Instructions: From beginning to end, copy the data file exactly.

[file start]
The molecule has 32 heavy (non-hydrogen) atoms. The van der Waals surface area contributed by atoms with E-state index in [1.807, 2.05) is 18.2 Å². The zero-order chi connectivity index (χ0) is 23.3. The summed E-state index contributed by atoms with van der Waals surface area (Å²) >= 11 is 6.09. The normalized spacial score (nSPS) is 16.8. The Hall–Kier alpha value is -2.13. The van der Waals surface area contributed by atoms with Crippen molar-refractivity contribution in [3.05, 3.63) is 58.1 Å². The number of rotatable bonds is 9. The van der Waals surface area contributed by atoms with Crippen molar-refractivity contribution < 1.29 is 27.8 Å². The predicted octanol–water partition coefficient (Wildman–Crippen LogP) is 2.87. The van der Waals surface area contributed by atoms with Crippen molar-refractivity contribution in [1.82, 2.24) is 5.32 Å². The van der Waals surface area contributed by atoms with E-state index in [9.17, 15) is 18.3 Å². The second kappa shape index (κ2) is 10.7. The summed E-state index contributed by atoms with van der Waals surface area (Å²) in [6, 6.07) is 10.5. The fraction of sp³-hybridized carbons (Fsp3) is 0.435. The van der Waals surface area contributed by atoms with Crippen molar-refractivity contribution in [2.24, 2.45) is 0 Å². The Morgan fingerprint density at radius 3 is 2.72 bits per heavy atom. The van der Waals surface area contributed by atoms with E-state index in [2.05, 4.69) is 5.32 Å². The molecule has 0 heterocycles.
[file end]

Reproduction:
The molecule has 32 heavy (non-hydrogen) atoms. The van der Waals surface area contributed by atoms with E-state index in [1.807, 2.05) is 18.2 Å². The zero-order chi connectivity index (χ0) is 23.3. The summed E-state index contributed by atoms with van der Waals surface area (Å²) >= 11 is 6.09. The normalized spacial score (nSPS) is 16.8. The Hall–Kier alpha value is -2.13. The van der Waals surface area contributed by atoms with Crippen molar-refractivity contribution in [3.05, 3.63) is 58.1 Å². The number of rotatable bonds is 9. The van der Waals surface area contributed by atoms with Crippen molar-refractivity contribution < 1.29 is 27.8 Å². The predicted octanol–water partition coefficient (Wildman–Crippen LogP) is 2.87. The van der Waals surface area contributed by atoms with Crippen molar-refractivity contribution in [1.82, 2.24) is 5.32 Å². The van der Waals surface area contributed by atoms with E-state index in [9.17, 15) is 18.3 Å². The second kappa shape index (κ2) is 10.7. The summed E-state index contributed by atoms with van der Waals surface area (Å²) in [6, 6.07) is 10.5. The fraction of sp³-hybridized carbons (Fsp3) is 0.435. The van der Waals surface area contributed by atoms with Crippen molar-refractivity contribution in [2.24, 2.45) is 0 Å². The Morgan fingerprint density at radius 3 is 2.72 bits per heavy atom. The van der Waals surface area contributed by atoms with E-state index in [2.05, 4.69) is 5.32 Å². The molecule has 0 heterocycles.